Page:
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Taking Stock

with Nathan Brinkman


What will happen to my digital assets if I die?

In today’s digital age, many individuals live at least a part of their lives online. Whether you share your life with others through email, Facebook posts, and tweets or simply have a number of password-protected online accounts, you’ll want to make plans for the disposition of all of your digital assets in the event of your death or incapacity.

Posted at 08:39 AM | Permalink | Comments


It’s December. Do you know where your money is?

December and January are the perfect months to look back at what you’ve earned, saved, and spent during the past year, as W-2s, account statements, and other year-end financial summaries roll in. So before Punxsutawney Phil comes out of his burrow to predict when spring is coming, take some time to get your financial house in order.

Posted at 11:44 AM | Permalink | Comments


IRA and retirement plan limits for 2014

The maximum amount you can contribute to a traditional IRA or Roth IRA in 2014 remains unchanged at $5,500 (or 100% of your earned income, if less). The maximum catch-up contribution for those 50 or older in 2014 is $1,000, also unchanged from 2013. (You can contribute to both a traditional and Roth IRA in 2014, but your total contributions can’t exceed this annual limit.)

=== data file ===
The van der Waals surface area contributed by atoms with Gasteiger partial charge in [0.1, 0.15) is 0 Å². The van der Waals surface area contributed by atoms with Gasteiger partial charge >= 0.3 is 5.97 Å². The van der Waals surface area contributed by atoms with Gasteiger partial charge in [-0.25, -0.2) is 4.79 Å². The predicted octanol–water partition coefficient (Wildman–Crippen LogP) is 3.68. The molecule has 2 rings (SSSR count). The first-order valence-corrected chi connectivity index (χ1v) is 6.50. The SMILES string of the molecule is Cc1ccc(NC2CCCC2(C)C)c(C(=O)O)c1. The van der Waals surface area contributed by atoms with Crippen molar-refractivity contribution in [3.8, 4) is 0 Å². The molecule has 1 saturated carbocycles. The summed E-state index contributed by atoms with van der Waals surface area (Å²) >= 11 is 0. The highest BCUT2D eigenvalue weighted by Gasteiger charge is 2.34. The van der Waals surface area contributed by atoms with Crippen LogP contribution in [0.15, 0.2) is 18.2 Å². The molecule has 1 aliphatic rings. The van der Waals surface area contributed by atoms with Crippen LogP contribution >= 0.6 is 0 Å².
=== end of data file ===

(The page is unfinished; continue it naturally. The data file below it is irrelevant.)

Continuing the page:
Posted at 09:10 AM | Permalink | Comments


U.S. government shutdown explained

Congress failed to agree on a spending bill for the fiscal year starting Oct. 1, 2013, resulting in the first government shutdown since 1995. According to the Congressional Research Service, this is the 18th time the federal government has shut down as a result of a failure to agree on an annual appropriations bill. Most shutdowns have lasted only a few hours or a few days. The most recent shutdown, in 1995, lasted three weeks.

Posted at 07:33 AM | Permalink | Comments


With change in key tax law now permanent, it’s a good time to review your estate plan

Transfers of property during life or at death are generally subject to federal gift or estate taxes. However, each taxpayer has an amount of property that can be sheltered from federal gift and estate taxes by the unified credit, called the “applicable exclusion amount.”

Posted at 11:28 AM | Permalink | Comments